The Gap Band – You Dropped A Bomb On Me (12″ extended mix) b/w Humpin’ (1982)

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THE GAP BAND

Total Experience Records (TED 702)

Vinyl, 12″, 33 1/3 RPM

Released:1982

A     You Dropped A Bomb On Me (Special Disco Mix – Long Version) (13:05)

    Remix  – Michael Evans 

B     Humpin’ (5:06)

    Produced For – Lonnie Simmons Productions
    Published By – Total Experience Music, Inc.
   Mastered by Kendun Recorders / Allen Zentz Mastering, Los Angeles

Welcome to the new home of Flabbergasted Vibes!

For a long time now, I’ve considered ditching the clumsy Blogger platform and moving to WordPress, but the thought of trying to migrate so many years of content was very daunting.  I finally took the plunge due to some inspiration from a blogging friend (more about him in another post, soon to come) and have been working on this in secret for the last month.  There are still a few wrinkles to be ironed out, but it’s coming along pretty well.

So, hoping that you are blown away with this news, and because I’m a corny dude, I figured the first post for the new site should be an extended mix of the monster electro-funk jam You Dropped A Bomb On Me.  Armed with an octave-splitting synth riff, a slamming drum beat, a couple of organ chords laying low like an ambush in the mix, some thunderous tympani rolls, and some toy laser guns they bought at Toys R Us, The Gap Band threatened to launch the funkiest World War III with this single.  Many rose to the dance-off challenge thrown down by a presiding DJ in 1982 over this one.  And here we have 13 glorious minutes of it, nearly 8 minutes longer than the album cut from The Gap Band IV.

Unfortunately, my copy has a tiny wobbly-warp at the tippy-top edge of the record that makes the first few seconds nearly impossible to track properly.  Luckily there is no music there: it’s an intro of somebody with a Vocoder saying something about dropping a bomb on you, followed by some laughter from the band, and then an air raid siren.  Through the miracle of modern technology, I was able to get most of this through wizardry.  Changing the weight on my turntable tonearm so that it could mostly track this intro (there is still a tiny glitch during the Vocoder speech) unfortunately makes the needle skip once the music starts, so I got creative and did two passes on this with adjusted counter weights, and then spliced them together.  Oh the things I will do for you, my beloved readers!  I bet you can’t even hear the “tape splice.” If you think you can, be the first to leave the exact time code in the comments section and, if correct,  you will win a prize of one $20 gift certificate to Toys ‘R Us.  Unfortunately the gift certificate expired in 1982, but it’s a collectors item so that should make you happy.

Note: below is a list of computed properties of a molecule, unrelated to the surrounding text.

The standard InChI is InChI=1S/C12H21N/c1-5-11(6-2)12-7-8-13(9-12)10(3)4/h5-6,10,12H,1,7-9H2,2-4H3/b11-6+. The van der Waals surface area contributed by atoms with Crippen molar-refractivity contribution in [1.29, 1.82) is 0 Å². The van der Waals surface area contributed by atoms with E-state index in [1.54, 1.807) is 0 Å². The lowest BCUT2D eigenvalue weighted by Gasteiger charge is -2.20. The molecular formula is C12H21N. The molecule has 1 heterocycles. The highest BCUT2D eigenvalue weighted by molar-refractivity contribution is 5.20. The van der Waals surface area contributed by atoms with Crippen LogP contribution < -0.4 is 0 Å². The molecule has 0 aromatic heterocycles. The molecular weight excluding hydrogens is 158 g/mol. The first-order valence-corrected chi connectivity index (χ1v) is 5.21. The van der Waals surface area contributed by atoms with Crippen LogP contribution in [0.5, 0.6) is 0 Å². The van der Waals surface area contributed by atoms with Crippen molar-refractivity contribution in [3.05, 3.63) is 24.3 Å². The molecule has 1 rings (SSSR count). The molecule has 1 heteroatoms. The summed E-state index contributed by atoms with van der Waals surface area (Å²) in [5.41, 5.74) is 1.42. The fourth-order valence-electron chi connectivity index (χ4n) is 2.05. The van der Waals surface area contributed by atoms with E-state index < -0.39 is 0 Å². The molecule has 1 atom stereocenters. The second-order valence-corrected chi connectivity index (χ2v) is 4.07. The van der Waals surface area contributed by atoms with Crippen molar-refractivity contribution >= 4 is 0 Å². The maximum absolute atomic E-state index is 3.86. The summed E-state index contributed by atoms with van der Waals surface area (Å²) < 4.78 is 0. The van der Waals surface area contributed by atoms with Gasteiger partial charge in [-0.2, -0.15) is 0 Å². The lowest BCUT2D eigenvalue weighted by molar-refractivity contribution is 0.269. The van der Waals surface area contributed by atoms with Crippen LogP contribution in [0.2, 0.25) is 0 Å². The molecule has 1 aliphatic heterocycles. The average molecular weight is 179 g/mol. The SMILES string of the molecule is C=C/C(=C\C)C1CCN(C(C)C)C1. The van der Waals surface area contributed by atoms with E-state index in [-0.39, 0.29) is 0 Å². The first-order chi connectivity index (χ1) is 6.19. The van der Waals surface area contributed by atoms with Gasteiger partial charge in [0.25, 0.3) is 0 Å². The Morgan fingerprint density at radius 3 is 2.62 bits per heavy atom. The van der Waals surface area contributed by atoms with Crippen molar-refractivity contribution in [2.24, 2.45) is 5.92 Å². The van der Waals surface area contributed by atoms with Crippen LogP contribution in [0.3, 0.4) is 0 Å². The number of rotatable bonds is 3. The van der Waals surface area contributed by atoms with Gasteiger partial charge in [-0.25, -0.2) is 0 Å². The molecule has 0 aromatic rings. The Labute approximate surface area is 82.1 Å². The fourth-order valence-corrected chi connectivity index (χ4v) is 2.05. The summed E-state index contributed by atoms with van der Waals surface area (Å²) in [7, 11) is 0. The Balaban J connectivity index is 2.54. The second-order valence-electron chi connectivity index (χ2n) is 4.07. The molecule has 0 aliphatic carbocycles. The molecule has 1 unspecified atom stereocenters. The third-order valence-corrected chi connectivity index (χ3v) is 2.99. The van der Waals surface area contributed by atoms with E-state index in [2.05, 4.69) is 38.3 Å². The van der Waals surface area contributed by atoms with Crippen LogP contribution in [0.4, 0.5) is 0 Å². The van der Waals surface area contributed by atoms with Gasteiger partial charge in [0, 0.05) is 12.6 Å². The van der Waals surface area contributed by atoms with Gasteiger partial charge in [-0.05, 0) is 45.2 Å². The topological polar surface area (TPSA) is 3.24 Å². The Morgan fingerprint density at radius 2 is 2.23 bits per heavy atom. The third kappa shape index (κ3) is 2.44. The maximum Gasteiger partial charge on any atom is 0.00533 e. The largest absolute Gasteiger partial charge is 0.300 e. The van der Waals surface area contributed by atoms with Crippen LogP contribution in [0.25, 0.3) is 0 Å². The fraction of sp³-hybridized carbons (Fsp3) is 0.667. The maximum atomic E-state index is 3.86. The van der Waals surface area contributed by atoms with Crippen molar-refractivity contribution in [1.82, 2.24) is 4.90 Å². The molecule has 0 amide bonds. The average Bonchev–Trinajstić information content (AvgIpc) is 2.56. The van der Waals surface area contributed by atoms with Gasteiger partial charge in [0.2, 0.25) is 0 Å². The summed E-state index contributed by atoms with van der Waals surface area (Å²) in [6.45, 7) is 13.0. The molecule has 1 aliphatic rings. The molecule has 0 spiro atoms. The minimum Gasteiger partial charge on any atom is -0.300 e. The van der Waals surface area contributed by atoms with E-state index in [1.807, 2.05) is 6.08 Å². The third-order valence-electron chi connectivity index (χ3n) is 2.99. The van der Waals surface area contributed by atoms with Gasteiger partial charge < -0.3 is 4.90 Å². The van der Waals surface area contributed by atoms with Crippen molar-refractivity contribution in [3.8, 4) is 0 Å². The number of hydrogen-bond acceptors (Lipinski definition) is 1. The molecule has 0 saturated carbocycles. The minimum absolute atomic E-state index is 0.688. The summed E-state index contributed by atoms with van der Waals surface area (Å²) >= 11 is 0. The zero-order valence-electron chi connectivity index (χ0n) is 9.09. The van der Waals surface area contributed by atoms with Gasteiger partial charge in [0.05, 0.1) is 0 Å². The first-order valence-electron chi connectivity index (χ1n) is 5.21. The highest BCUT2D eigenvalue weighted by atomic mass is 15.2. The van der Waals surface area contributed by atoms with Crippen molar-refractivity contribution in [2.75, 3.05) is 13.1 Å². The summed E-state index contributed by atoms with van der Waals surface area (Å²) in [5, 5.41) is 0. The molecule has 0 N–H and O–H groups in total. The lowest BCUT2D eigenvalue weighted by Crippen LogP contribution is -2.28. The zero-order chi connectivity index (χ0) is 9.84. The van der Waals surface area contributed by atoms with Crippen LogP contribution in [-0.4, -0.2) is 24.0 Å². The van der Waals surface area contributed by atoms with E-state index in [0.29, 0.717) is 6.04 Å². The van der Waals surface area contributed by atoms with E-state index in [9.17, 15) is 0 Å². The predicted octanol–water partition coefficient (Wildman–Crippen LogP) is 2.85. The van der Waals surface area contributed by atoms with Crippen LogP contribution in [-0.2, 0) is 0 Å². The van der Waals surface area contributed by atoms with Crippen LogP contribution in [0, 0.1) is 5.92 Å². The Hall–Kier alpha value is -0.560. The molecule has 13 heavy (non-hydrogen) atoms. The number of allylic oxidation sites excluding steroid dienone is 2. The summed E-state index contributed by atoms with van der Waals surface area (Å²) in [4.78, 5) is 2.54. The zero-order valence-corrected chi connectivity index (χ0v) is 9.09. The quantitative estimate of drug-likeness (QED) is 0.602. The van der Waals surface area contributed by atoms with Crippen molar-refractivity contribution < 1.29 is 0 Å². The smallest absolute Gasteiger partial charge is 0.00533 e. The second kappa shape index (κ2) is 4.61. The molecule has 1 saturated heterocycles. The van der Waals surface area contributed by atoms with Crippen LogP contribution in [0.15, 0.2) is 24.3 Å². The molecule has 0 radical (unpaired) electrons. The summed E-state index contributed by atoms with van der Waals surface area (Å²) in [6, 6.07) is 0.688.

Which leads to the curious bit of trivia about this single.  When the Mattel toy corporation got wind that The Gap Band had bought an array of toy laser guns and rocket ships to take back to the studio and create the overdubbed “battle” sound effects that you hear in the second half of this extended mix, their marketing people hatched what seemed at the time like a mutually beneficial promotional campaign.  After talks with Lonnie Simmon’s Total Experience Productions, they decided to make the experience more total by shipping the first few thousand copies of the extended single with a $20 gift certificate to America’s biggest toy retailer, Toys R Us.  Mattel then released some Gap Band ray guns, boldly proclaiming “As heard on the hit song You Dropped A Bomb On Me in bright letters on the packaging, and even created a series of camouflaged action figures of the Wilson brothers, modeled on the outfits they wore in the music video.

8lK71Hv - Imgur

You Dropped A Bomb On me

The whole campaign ended up losing money, as most  fans came into the store hoping to buy a genuine air raid siren, sales of which were of course tightly restricted during the Cold War.   Disappointed, most ended up buying the electronic Simon Says game, made by Milton Bradley.  Mattel’s Gap Band Action Figures are thus extremely rare and super collectible today, almost never appearing on eBay or in private auctions.  Reportedly, Henry Kissinger has a full set on a bookshelf in his office.  I would never have thought the repulsive little man had a funky bone in his body, but when a TV reporter asked him in 1983 what kind of music he put on to relax, he answered, “The Gap Band, that’s my jam.”  It is safe to assume that this is the song that made him a lifelong fan.

In case any of you audio geeks wanted to know what one of these analog synth bomb drops look like visually, here’s a spectragram

06 - Spectral bomb

On the flip side is another hit, Humpin’, which is from their previous album, Gap Band III — which, to confuse things, is not actually their third album (any more than IV is their fourth album), but merely their third album since teaming up with producer Lonnie Simmons and signing to Mercury/Polygram.  They had also released albums on the Shelter Label and the RCA subsidiary Tattoo Records before they started numbering their releases.  Does that imply that we should consider the first two albums as non-canonical?  Prequels?  Lore?